Capítulo 1
AI limits

Can artificial superintelligence lead to the end of humanity? Understand the risks

Experts say AI apocalypse may not be like the movies

Raphael Hernandes

When thinking about an eventual uprising of the machines, the image that comes to mind is that of a bunch of humanoid robots destroying people -"hasta la vista, baby."

The expansion in the capabilities of AI (artificial intelligence) should not lead the world closer to the end of humanity, at least not like the movies show.

Researchers at the University of Oxford's Institute for the Future of Humanity, map these existential risks. The list of potential causes of the apocalypse, in addition to AI, includes natural disasters, nanotechnology, and biotechnology.

According to Nick Bostrom, an Oxford professor and founding director of the institute, the risk of artificial intelligence comes from its use in the development of other potentially harmful things.

"Just as many other powerful technologies are used in harmful ways, AI could also become a tool for war and oppression," Bostrom said.

One concern is the use of technology to build weapons. Researchers Stephen Cave and Kanta Dihal, from the University of Cambridge, trace the history of autonomous weapons. The study even considers a work of fiction written in Ancient Greece. In the text "Argonautica," dating from the 3rd century BC, a giant made of bronze worked alone to defend Europe from invaders.

"In recent times, serious efforts have been underway to make these myths a reality, with significant funding for AI research coming from the military," Cave and Dihal wrote in the article "Hopes and fears for intelligent machines in fiction and reality".

In a European Union document that provides recommendations for working with AI, autonomous weapons are defined as machines capable of deciding "who, when, and where to fight."

AI can be used to automate the detection of drone targets, for example. But when can a robot decide, alone, when it's time to pull a trigger? Each country may have a different opinion.

Brad Smith, president of Microsoft, writes in his book "Tools and Weapons" that military leaders around the world agree on one thing, at least: "No onewants to wake up one morning to discover that machines have started war while they were sleeping."

However, the scary artificial intelligence present in films such as "Terminator," "Matrix," and "I, Robot" exists only in fiction. It is called general AI, capable of evaluating a wide range of topics.

Some experts say it will never exist, others that it will appear in the coming decades. At the very least, it is something that is far from emerging.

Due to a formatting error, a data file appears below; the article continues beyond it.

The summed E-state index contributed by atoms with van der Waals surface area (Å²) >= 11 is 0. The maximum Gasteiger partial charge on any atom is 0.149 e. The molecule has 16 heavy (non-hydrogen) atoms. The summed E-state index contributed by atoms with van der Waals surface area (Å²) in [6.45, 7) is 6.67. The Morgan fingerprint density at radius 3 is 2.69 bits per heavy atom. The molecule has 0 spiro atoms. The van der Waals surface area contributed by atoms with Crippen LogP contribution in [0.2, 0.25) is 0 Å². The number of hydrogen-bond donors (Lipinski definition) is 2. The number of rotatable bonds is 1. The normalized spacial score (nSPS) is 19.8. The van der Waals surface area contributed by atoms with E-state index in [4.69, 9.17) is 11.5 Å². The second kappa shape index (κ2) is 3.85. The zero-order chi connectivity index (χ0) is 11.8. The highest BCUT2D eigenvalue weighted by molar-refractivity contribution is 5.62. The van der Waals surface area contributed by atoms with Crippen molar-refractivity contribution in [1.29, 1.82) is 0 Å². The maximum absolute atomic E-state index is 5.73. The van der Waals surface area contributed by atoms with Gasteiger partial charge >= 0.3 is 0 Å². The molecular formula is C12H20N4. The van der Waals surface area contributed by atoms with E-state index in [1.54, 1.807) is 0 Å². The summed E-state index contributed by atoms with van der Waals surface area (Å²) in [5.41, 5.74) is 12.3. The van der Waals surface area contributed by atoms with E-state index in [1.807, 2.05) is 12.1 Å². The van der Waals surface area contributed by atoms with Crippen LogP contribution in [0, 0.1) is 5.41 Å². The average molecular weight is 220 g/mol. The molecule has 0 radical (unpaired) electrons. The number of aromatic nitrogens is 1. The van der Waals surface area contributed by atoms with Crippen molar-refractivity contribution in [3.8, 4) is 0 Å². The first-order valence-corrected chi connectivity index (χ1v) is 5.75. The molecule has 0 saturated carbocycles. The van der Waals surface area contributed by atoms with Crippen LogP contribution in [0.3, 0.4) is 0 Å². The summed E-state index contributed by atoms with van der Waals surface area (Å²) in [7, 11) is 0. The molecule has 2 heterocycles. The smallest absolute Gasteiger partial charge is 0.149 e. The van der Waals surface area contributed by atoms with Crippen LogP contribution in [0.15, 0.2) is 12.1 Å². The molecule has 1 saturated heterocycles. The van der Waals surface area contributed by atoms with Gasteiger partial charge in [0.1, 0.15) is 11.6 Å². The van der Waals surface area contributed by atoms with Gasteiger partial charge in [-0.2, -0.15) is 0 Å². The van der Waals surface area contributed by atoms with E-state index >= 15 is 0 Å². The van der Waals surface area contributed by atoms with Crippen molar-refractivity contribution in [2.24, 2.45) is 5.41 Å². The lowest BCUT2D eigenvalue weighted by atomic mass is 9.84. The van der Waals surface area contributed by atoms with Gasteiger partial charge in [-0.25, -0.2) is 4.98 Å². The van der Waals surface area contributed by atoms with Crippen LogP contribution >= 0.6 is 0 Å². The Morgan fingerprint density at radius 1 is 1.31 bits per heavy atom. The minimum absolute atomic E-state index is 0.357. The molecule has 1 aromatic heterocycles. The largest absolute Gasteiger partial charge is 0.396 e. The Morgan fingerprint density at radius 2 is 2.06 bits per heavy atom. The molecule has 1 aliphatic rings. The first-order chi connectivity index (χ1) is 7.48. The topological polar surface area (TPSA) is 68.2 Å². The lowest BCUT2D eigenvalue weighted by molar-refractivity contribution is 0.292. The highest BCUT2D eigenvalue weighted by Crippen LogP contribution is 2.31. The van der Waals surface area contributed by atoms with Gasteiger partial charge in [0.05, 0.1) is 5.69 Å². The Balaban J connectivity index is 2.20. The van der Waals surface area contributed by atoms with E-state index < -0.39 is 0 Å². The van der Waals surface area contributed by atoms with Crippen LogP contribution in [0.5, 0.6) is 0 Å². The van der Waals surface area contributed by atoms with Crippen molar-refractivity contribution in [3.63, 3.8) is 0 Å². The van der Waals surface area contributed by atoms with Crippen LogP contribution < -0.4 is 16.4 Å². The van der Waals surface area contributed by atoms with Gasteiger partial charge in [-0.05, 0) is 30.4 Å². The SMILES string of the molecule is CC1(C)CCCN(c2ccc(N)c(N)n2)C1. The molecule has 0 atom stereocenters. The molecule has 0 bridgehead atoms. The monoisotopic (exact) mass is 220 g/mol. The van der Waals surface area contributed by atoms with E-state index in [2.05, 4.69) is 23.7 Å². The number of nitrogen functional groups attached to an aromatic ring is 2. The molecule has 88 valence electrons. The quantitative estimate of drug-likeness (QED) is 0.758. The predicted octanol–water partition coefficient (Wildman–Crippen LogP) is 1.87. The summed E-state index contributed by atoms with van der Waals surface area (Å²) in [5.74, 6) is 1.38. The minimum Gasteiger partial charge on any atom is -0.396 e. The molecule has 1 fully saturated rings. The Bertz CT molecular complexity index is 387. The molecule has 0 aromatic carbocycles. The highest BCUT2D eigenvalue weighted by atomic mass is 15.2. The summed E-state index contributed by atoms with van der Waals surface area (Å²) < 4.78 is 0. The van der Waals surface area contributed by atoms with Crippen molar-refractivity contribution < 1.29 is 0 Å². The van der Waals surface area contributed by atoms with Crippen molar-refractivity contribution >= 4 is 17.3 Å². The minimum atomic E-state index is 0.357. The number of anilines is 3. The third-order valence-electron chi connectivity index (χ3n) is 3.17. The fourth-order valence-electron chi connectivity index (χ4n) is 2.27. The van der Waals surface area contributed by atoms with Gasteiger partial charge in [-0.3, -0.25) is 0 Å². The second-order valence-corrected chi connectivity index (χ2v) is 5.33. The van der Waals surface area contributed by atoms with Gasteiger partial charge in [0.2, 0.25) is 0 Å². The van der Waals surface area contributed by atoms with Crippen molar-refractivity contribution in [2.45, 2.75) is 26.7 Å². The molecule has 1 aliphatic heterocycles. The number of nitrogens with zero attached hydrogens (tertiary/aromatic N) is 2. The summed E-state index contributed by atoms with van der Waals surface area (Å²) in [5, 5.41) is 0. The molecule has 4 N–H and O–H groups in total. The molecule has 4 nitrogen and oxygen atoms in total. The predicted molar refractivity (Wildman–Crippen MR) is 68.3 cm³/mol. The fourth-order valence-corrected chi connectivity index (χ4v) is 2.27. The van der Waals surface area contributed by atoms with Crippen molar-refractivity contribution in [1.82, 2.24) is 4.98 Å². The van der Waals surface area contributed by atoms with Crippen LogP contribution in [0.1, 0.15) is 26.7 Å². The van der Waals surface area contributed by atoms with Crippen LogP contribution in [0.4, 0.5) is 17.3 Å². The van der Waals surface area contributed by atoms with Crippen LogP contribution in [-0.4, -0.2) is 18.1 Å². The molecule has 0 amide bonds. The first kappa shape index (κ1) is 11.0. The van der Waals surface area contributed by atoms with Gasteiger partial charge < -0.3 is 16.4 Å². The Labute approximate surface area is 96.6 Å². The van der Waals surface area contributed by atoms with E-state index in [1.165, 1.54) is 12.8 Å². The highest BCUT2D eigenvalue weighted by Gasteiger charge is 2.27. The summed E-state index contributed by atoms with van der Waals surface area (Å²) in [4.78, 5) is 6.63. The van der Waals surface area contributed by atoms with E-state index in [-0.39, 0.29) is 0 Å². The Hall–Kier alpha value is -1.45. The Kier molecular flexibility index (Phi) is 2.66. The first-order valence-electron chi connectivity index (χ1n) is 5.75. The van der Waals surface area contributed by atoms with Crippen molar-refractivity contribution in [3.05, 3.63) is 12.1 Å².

"When you think of AI, people have lots of hopes, fears, expectations, which are not reflective to most of today's technology," said Kanta Dihal, from the University of Cambridge.

The technology that exists today is narrow AI, capable of highly specific operations. A practical example is the mechanism capable of detecting cat images.

From databases with several photos, it is possible to make the system assimilate patterns, thereby assessing whether other images are of cats or not. That same robot would not be able to identify dogs or play chess.

The central part of Bostrom's theory for the end of humanity through artificial intelligence revolves around what he calls superintelligence. It would, theoretically, be the last technology that humanity would need to create.

"It would do invention activities much more efficiently than humans," the professor said.

The mechanism would be able to create other machines or systems, and that includes making improvements to itself. From a moment on, with the increase in capacity, the intelligence of this machine would be so high that a human being would not be able to understand. If that got out of hand...

Bostrom's thinking is criticized by some colleagues, who say that this type of discussion takes the focus off of more tangible problems. The philosopher himself recognizes that it is difficult to establish a time interval for technology to reach such a high level.

"Some people are convinced that superintelligence will appear in 10 to 15 years, others are equally convinced that it will never happen or that it will take hundreds of years," said Bostrom, who argues that it is essential to prepare for it.

The parable of the humans who saw paper clips

To illustrate the issues with superintelligence, Bostrom created a parable about a paperclip maximizer.

The story goes that humanity has created an AI system whose goal is to produce as many clips as possible. The system needs more and more water and metal to maintain manufacturing, and so it will consume more and more of these resources. Later, it may understand that people are made up of atoms –which could be rearrenged to make paper clips.

There comes the point when everything, Earth and people, becomes paper clips (made in the most efficient way possible).

For Bostrom, the main point is that the system didn't mean to harm human beings. "You don't have to program your survival instinct or desire for power and wealth for AI to look for these things, as they would already be the means to the ultimate goal of getting more paper clips," he explained.

For this catastrophe to happen, a very powerful and goal-oriented artificial intelligence would be necessary. Therefore, argues Bostrom, when programming a system with this potential, it would be essential to order it to do something that matters to humans in a broader sense.

Translated by Kiratiana Freelon

Read the article in the original language